Rebuilding Place in the Urban Space

"A community’s physical form, rather than its land uses, is its most intrinsic and enduring characteristic." [Katz, EPA] This blog focuses on place and placemaking and all that makes it work--historic preservation, urban design, transportation, asset-based community development, arts & cultural development, commercial district revitalization, tourism & destination development, and quality of life advocacy--along with doses of civic engagement and good governance watchdogging.

Thursday, March 03, 2016

The National Park Service shouldn't be on the hook for basic roadway infrastructure in the Washington Metropolitan Area

Because Washington, DC is the National Capital, and because of various federal government initiatives over the past hundred years concerned with augmenting the aesthetic elements of the National Capital Region, the National Park Service, operator of such national parks as Yosemite National Park in California or Yellowstone National Park in Wyoming/Montana, is also responsible for a number of roadways that act as fundamental elements of the area's transportation system including:

- the George Washington Parkway and Mount Vernon Parkway in Virginia
- Baltimore-Washington Parkway in Maryland
- Clara Barton Parkway and Suitland Parkway in Maryland and the District of Columbia
- Rock Creek Parkway in the District of Columbia; and
- the Arlington Memorial Bridge which crosses the Potomac River and connects the National Mall in DC to Arlington National Cemetery.

For a few years it's been known that the Arlington Memorial Bridge needs significant repairs.

The bridge is in the news today (WTOP radio,"DC's Arlington Memorial Bridge could close in 5 years") because NPS announced that if the bridge isn't repaired within 5 years, it will have to be closed to vehicular traffic.  It's estimated that the repairs will cost $250 million.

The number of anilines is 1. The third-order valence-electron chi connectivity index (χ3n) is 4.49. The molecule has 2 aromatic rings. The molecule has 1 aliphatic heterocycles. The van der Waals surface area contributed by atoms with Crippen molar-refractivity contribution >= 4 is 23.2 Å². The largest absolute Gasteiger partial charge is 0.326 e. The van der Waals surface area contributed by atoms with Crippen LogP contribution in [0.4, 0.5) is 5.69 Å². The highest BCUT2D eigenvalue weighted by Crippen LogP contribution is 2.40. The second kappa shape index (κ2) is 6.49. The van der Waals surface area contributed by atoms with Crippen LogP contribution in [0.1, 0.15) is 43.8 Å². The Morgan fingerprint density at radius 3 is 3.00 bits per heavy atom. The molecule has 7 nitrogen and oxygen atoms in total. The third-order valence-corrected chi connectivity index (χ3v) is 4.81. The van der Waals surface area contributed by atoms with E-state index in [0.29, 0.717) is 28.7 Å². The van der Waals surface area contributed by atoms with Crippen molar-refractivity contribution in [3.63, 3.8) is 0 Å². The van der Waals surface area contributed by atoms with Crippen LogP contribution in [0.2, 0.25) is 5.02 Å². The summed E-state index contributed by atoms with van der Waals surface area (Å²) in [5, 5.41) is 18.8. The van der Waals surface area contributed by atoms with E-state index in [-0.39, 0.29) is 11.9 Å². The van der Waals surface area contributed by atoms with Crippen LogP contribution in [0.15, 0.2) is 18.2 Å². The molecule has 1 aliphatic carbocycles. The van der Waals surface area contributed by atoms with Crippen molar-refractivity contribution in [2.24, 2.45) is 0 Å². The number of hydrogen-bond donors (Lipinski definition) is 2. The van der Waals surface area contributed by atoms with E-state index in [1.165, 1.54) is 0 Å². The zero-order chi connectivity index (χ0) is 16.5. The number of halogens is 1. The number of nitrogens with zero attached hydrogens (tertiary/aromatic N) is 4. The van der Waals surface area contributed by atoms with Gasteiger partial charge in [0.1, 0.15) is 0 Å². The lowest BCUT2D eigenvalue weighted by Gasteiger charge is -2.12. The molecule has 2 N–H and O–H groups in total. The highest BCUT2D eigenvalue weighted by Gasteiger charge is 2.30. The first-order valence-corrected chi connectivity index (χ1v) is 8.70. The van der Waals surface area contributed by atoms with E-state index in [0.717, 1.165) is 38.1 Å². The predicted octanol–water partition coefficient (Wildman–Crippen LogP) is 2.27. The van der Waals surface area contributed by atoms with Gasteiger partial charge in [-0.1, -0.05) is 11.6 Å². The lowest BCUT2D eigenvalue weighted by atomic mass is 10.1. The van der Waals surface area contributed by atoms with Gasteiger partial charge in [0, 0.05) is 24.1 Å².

It happens that this year is the 100th anniversary of the National Park Service, and the system has been underfunded for decades, with estimates of a repair backlog totalling $11 billion or more ("National Park Service delayed $11 billion in maintenance," Post).

It'd be best for NPS money to be spent on parks, and transportation monies separate from NPS funding should be spent on local roads.

I would argue that NPS should not be financially responsible for maintaining what are for the most part, locally-serving roads, and instead, operational and financial responsibility should be devolved to the local jurisdictions in which these roadways are located.

Note that already the State of Maryland handles maintenance for most of the B-W Parkway.

Added note: one of the problems of the borders of DC--that is to the west bank of the Potomac River--creates for DC and the transportation system is that the cost of the bridges are fully DC's financial responsibility, even though they serve Virginia equally.

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At 10:55 AM, Anonymous charlie said...

Off topic (for homeless):

I believe NPS also controls some streets around the Mall which make zero sense.

For whatever reason they have been cutting down on maintainance. GW Parkway used to be best paved road in area,and it is nightmare now. And no trucks!

At 2:45 PM, Blogger Richard Layman said...

thanks for the cite.

and yes, about other streets. E.g., the two streets on the National Mall--where they don't have parking meters, Jefferson Drive and Madison Drive, I believe are NPS streets.

From a TDM standpoint, they should have parking meters.

At 2:51 PM, Anonymous charlie said...

I believe NPS also has Constitution Ave.

At 3:43 PM, Blogger Richard Layman said...

wrt the article about NYCHA... the problem is that this gets down to the issue again of acting like asset managers.

There's a book, Strategic Marketing for Not For Profit Organizations, that is out of print (I no longer have a copy). He starts out recounting a lecture he was giving at Berkeley, talking about PPBS and other project management and evaluative tools. Students criticized the tools as products of the Vietnam War.

He went to his car, got a hammer a piece of wood, a nail, and a vase.

he went back, broke the vase with the hammer, and nailed the nail into the wood, making the point that tools are tools, how you use them is up to you.